Why Hasbro Still Has Material Upside

| About: Hasbro, Inc. (HAS)
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Though physical toy demand continues to face pressure, Hasbro's performance has been resilient.

The company is one of our favorite dividend growth ideas, having paid dividends since 1977. It has a strong Valuentum Dividend Cushion score.

Hasbro registers a 6 on the Valuentum Buying Index, a solid rating.

Is there really a physical toy maker in this digital age that has a strong and growing dividend? The answer is yes. It's Hasbro (NASDAQ:HAS). Let's take a look at the firm's business, calculate a cash-flow-derived intrinsic value estimate, and evaluate the company through the Valuentum style.

But first, a little background to help with the understanding of some of the terminology in this piece. At our boutique research firm, we think a comprehensive analysis of a firm's discounted cash flow valuation, relative valuation versus industry peers, as well as an assessment of technical and momentum indicators is the best way to identify the most attractive stocks at the best time to buy. We think stocks that are cheap (undervalued) and just starting to go up (momentum) are some of the best ones to evaluate for addition to the portfolios. These stocks have both strong valuation and pricing support. This process culminates in what we call our Valuentum Buying Index, which ranks stocks on a scale from 1 to 10, with 10 being the best.

Most stocks that are cheap and just starting to go up are also adored by value, growth, GARP, and momentum investors, all the same and across the board. Though we are purely fundamentally-based investors, we find that the stocks we like (underpriced stocks with strong momentum) are the ones that are soon to be liked by a large variety of money managers. We think this characteristic is partly responsible for the outperformance of our ideas -- as they are soon to experience heavy buying interest. Regardless of a money manager's focus, the Valuentum process covers the bases.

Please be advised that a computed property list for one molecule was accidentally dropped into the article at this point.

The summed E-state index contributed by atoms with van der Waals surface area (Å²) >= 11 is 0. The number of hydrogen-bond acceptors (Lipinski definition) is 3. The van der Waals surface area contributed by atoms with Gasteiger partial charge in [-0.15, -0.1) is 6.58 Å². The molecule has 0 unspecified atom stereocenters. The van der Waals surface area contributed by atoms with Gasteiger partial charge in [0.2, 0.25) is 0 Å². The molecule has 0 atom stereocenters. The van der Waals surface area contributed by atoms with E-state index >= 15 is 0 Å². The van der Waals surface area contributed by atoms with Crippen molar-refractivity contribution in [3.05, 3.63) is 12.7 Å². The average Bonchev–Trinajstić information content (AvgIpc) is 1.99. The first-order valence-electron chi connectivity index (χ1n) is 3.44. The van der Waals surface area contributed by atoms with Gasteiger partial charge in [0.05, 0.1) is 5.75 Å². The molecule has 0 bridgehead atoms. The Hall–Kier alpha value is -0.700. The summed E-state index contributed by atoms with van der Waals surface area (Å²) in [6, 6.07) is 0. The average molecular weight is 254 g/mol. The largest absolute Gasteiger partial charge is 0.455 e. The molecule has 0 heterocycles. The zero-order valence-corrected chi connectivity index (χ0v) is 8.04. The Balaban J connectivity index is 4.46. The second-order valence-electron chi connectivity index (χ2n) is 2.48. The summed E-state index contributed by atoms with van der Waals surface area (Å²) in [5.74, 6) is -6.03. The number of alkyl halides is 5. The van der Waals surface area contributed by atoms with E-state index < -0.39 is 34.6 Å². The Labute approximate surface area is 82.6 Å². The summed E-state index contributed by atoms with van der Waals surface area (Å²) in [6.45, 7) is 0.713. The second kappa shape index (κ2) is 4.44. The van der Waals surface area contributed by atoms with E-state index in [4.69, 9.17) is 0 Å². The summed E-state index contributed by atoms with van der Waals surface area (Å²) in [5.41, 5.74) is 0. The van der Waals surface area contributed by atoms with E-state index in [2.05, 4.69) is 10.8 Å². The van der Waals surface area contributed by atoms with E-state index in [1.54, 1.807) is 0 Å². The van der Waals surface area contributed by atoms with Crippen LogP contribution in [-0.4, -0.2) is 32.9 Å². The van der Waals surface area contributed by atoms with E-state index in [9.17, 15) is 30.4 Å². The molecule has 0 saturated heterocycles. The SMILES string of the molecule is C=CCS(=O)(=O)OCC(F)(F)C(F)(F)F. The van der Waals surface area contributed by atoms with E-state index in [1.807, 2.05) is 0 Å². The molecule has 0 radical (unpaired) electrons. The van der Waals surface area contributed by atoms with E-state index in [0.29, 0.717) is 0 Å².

We liken stock selection to a modern-day beauty contest. In order to pick the winner of a beauty contest, one must know the preferences of the judges of a beauty contest. The contestant that is liked by the most judges will win, and in a similar respect, the stock that is liked by the most money managers will win. We may have our own views on which companies we like or which contestant we like, but it doesn't matter much if the money managers or judges disagree. That's why we focus on the DCF -- that's why we focus on relative value -- and that's why we use technical and momentum indicators. We think a comprehensive and systematic analysis applied across a coverage universe is the key to outperformance. We are tuned into what drives stocks higher and lower. Some investors know no other way to invest than the Valuentum process. They call this way of thinking common sense.

At the methodology's core, if a company is undervalued both on a discounted cash flow basis and on a relative valuation basis, and is showing improvement in technical and momentum indicators, it scores high on our scale. Hasbro posts a Valuentum Buying Index score of 6, reflecting our "fairly valued" DCF assessment of the firm, its neutral relative valuation versus peers, and bullish technicals. This is a solid score. Even though the firm does not generate the highest rating of a 9/10 (equivalent to a "we'd consider buying" rating), a 6 is a better score than most in our expansive coverage universe, and the company's dividend yield of 3.1% at the time of this writing is worth a look. With that said, let's now dig into the report.

Hasbro's Investment Considerations

Investment Highlights

• Hasbro's business quality (an evaluation of our ValueCreation™ and ValueRisk™ ratings) ranks among the best of the firms in our coverage universe. The firm has been generating economic value for shareholders with relatively stable operating results for the past few years, a combination we view very positively. The company has a solid Economic Castle™ rating, too.

• Hasbro's products include toys/games, television programming, motion pictures and digital gaming. The firm owns well-known brands such as Transformers, Nerf, Playskool, My Little Pony, G.I. Joe, Magic: The Gathering, and Monopoly.

• Hasbro has a good combination of strong free cash flow generation and manageable financial leverage. We expect the firm's free cash flow margin to average about 11.8% in coming years. Total debt-to-EBITDA was 2 last year, while debt-to-book capitalization stood at 45.4%.

• Hasbro is focused on re-igniting its world-class portfolio of brands. The company is targeting long term revenue CAGR of 5%, operating profit to exceed revenue expansion, and operating cash flow to average roughly $500 million annually.

• We're big fans of Hasbro's dividend growth potential. Plus, the company has been paying dividends since 1977, so its track record is fantastic. The firm has a strong Valuentum Dividend Cushion score.

• Hasbro has fared much better than its peer Mattel (NASDAQ:MAT), and we made a great call in choosing Hasbro over its peer in the Dividend Growth portfolio. In a difficult revenue environment for physical toys, Hasbro still grew revenue 2% in its first quarter thanks to strength in its international segment and its licensing business.

Business Quality

Economic Profit Analysis